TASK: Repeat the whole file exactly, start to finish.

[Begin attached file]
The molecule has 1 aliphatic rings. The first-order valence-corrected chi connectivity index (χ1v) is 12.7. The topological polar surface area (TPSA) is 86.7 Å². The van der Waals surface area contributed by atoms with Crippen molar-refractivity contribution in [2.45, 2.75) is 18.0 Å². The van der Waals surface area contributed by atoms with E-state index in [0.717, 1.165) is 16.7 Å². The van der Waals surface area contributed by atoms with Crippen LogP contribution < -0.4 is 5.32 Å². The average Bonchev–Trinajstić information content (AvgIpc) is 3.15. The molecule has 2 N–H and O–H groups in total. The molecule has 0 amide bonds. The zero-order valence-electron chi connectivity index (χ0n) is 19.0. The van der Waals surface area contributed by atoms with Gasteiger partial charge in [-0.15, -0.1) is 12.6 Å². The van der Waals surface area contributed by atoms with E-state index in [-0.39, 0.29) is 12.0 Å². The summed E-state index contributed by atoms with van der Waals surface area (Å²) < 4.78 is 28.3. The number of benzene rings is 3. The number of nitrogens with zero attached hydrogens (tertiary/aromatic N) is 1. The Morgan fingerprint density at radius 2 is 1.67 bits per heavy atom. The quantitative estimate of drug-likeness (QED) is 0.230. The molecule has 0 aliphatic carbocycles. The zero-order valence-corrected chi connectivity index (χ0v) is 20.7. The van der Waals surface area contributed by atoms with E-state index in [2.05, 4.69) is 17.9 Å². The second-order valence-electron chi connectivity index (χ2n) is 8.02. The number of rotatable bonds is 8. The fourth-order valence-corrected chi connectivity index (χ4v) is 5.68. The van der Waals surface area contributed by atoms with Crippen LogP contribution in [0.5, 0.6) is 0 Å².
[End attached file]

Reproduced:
The molecule has 1 aliphatic rings. The first-order valence-corrected chi connectivity index (χ1v) is 12.7. The topological polar surface area (TPSA) is 86.7 Å². The van der Waals surface area contributed by atoms with Crippen molar-refractivity contribution in [2.45, 2.75) is 18.0 Å². The van der Waals surface area contributed by atoms with E-state index in [0.717, 1.165) is 16.7 Å². The van der Waals surface area contributed by atoms with Crippen LogP contribution < -0.4 is 5.32 Å². The average Bonchev–Trinajstić information content (AvgIpc) is 3.15. The molecule has 2 N–H and O–H groups in total. The molecule has 0 amide bonds. The zero-order valence-electron chi connectivity index (χ0n) is 19.0. The van der Waals surface area contributed by atoms with Gasteiger partial charge in [-0.15, -0.1) is 12.6 Å². The van der Waals surface area contributed by atoms with E-state index in [-0.39, 0.29) is 12.0 Å². The summed E-state index contributed by atoms with van der Waals surface area (Å²) < 4.78 is 28.3. The number of benzene rings is 3. The number of nitrogens with zero attached hydrogens (tertiary/aromatic N) is 1. The Morgan fingerprint density at radius 2 is 1.67 bits per heavy atom. The quantitative estimate of drug-likeness (QED) is 0.230. The molecule has 0 aliphatic carbocycles. The zero-order valence-corrected chi connectivity index (χ0v) is 20.7. The van der Waals surface area contributed by atoms with E-state index in [2.05, 4.69) is 17.9 Å². The second-order valence-electron chi connectivity index (χ2n) is 8.02. The number of rotatable bonds is 8. The fourth-order valence-corrected chi connectivity index (χ4v) is 5.68. The van der Waals surface area contributed by atoms with Crippen LogP contribution in [0.5, 0.6) is 0 Å².